How times (and technologies) change
It seems appropriate this month to talk about scoring for video, with the announcement of an upcoming tour from film scoring giant, Hans Zimmer. Over the last few weeks Zimmer has announced his Scoring Masterclass training sessions, which will begin in 2017, (https://www.masterclass.com/hz) and a tour, including Australia, also in 2017 (the Facebook announcement video has had 59,000 views as of this moment). If you haven't heard of him, check the 'music by.....’credits of the next movie you watch....or possibly the last half dozen or so.
Oh, I can't tell you the secret to his success, but maybe some comments about his technology use and methods.
Zimmer adopted computer music composition in its early stages, relying on sampled instruments for creating his musical ideas.
His early composition work utilised large numbers of hardware samplers - mostly the Roland S-760 rack-mount unit - in those earlier days the samplers were connected via SCSI to relatively small hard drives for storage, and the S-760 was quite unique with its attached monitor for editing instrument samples (the market at the time was fixed on Akai and their ubiquitous S-Series rack units.)
Zimmer was a huge fan of the early ‘PC-based’ NemeSys Gigasampler, one of the first disk-streaming sampler packages (samples don't load into RAM, they are read straight from the hard disk). Gigasampler went through quite a few years of development and ownership, ending its days with TASCAM as GigaStudio3. Zimmer had commissioned the development of a software shell that could have multiple versions of the Giga software playing simultaneously, allowing him the ability to play his orchestra parts with several computers - one with Steinberg's Cubase providing the note information to the others streaming orchestral samples with Gigasampler.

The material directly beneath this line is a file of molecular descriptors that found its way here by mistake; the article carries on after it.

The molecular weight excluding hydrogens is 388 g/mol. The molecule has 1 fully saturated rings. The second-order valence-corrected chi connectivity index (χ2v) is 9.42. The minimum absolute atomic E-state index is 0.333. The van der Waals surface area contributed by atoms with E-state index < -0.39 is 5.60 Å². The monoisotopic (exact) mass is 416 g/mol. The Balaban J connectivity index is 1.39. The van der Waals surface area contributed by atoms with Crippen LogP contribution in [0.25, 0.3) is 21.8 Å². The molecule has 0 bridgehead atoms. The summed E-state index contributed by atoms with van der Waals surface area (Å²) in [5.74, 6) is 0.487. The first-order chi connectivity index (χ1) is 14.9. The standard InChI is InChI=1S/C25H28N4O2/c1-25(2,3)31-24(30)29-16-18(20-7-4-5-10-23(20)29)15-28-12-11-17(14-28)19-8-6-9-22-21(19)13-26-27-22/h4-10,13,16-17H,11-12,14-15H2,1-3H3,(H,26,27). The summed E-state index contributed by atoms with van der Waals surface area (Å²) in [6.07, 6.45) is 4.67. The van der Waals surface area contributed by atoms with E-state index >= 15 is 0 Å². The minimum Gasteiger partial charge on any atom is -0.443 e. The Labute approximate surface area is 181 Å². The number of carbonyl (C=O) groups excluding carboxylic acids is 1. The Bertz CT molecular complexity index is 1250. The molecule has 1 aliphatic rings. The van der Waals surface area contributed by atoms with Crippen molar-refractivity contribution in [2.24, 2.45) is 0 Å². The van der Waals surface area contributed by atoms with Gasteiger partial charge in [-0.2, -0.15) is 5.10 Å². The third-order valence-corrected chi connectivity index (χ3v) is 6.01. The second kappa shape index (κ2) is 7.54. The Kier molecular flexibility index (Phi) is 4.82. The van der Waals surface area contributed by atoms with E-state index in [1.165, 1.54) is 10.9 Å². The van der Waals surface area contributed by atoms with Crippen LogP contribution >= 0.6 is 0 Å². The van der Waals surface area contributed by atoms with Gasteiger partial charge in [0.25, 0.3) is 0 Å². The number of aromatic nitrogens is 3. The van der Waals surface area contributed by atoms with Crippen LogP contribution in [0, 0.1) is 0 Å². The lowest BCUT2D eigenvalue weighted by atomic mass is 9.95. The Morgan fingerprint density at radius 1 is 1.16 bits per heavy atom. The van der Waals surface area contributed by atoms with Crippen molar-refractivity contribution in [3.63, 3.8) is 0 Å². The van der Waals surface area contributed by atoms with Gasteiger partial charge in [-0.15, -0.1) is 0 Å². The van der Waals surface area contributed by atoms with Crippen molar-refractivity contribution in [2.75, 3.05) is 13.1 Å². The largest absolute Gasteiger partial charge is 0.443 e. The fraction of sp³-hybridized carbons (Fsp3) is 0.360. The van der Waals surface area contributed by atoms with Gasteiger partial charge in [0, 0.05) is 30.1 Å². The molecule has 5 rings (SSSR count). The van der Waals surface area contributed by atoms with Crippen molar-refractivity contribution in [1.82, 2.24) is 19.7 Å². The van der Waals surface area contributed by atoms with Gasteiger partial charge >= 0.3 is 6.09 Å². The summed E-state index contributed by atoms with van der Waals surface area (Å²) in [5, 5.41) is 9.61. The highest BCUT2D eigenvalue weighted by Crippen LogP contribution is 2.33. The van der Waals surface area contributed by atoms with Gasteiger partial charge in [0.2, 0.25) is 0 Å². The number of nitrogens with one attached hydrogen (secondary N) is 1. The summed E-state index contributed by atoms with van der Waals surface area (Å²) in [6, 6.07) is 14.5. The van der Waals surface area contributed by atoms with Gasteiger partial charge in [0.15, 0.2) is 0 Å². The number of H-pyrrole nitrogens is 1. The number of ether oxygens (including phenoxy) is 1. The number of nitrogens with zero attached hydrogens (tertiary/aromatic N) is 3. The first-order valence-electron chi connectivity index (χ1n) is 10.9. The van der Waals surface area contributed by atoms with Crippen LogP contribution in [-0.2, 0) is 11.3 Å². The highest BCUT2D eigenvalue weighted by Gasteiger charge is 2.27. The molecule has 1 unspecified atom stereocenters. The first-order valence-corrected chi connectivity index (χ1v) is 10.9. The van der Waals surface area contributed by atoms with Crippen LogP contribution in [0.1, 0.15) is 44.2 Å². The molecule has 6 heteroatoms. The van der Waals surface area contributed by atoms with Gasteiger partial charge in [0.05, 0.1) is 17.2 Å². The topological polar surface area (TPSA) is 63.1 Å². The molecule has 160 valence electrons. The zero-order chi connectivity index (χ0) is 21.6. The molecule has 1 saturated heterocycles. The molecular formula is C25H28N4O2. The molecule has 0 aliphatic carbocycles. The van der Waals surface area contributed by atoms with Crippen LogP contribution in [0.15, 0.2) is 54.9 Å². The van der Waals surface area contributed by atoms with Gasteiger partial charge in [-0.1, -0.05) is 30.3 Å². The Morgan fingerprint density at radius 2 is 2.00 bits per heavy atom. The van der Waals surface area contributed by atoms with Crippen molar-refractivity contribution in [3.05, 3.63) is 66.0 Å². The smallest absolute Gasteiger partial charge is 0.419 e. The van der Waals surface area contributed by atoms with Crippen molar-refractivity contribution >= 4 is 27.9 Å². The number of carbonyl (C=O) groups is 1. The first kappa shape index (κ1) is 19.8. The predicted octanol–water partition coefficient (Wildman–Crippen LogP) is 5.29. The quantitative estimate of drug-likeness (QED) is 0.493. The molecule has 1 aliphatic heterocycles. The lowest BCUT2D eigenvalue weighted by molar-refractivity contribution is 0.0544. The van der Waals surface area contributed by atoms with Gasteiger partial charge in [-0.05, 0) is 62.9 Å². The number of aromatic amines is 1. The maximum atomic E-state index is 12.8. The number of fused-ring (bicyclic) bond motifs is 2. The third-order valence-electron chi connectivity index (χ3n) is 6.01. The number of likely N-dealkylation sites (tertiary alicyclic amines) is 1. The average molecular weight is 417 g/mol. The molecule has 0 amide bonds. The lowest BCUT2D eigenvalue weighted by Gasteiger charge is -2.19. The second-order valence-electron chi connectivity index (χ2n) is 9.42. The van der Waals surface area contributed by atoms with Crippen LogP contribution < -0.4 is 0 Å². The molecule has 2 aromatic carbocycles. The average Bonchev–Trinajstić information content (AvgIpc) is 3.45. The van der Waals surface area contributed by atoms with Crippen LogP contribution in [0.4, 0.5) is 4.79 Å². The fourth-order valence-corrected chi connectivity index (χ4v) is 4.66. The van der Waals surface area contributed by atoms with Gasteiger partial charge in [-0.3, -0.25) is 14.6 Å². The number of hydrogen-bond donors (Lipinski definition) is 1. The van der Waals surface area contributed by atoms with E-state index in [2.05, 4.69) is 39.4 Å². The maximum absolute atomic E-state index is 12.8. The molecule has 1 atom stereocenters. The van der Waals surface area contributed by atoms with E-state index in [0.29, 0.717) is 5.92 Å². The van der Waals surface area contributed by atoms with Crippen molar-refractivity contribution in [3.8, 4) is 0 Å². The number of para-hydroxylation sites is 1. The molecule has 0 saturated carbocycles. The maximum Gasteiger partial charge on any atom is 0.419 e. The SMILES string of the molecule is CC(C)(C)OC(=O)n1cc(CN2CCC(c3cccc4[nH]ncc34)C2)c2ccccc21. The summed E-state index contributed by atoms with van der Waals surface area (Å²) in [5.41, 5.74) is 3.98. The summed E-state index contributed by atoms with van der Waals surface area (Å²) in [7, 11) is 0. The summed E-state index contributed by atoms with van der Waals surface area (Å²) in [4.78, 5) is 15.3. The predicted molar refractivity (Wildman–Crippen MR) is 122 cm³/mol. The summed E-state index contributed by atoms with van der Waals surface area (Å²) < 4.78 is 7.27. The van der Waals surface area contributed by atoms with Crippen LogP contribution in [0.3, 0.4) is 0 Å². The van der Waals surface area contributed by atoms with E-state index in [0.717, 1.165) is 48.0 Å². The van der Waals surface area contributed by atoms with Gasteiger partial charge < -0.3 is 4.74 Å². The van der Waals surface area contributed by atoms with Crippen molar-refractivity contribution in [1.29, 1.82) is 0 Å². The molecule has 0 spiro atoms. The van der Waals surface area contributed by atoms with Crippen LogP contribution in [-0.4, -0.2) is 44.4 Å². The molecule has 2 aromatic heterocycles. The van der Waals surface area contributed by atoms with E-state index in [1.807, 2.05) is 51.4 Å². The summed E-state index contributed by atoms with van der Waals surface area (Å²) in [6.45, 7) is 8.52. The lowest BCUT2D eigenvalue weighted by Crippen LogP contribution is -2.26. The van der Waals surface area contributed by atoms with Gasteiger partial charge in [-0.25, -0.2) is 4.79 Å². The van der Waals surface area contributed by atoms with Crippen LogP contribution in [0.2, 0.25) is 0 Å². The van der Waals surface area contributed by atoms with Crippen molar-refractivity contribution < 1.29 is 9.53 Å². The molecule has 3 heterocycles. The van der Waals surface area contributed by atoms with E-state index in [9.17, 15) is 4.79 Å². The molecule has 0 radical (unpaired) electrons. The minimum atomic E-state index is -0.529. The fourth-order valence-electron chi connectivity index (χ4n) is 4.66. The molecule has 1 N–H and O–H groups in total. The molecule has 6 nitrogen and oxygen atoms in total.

And what do you do when your work load needs more orchestral variations? The LSO sessions: preparing parts and getting the symphony orchestra to play exactly what he wanted to record and develop in his own customised sample library. Simple!
Zimmer's current system revolves around a Cubase setup and orchestral samples manipulated by a custom touch-screen controller. If you look at the image of his setup, you'll notice the layout with a weighted keyboard controller, touch-screen, and displays for DAW software (arrangement page & mixer page). If you search for more images via Google, you see more screens for video monitoring, so the process of scoring synchronises smoothly with the images. A good example of a comfortable and ergonomic working environment.
This isn't about replacing the orchestra (as I've pointed out in previous articles), it's about creating a convenient and comfortable working environment for composition in this medium when you are serious about your craft.
Well, it's been an interesting and exciting year for music making, with some sad points along the way with the loss of many of our musical heroes, but as we welcome the Christmas season, it's time to plan for 2017. I hope you've enjoyed sharing my research and endeavors, and I hope you have a good break. Stay creative, and keep in touch.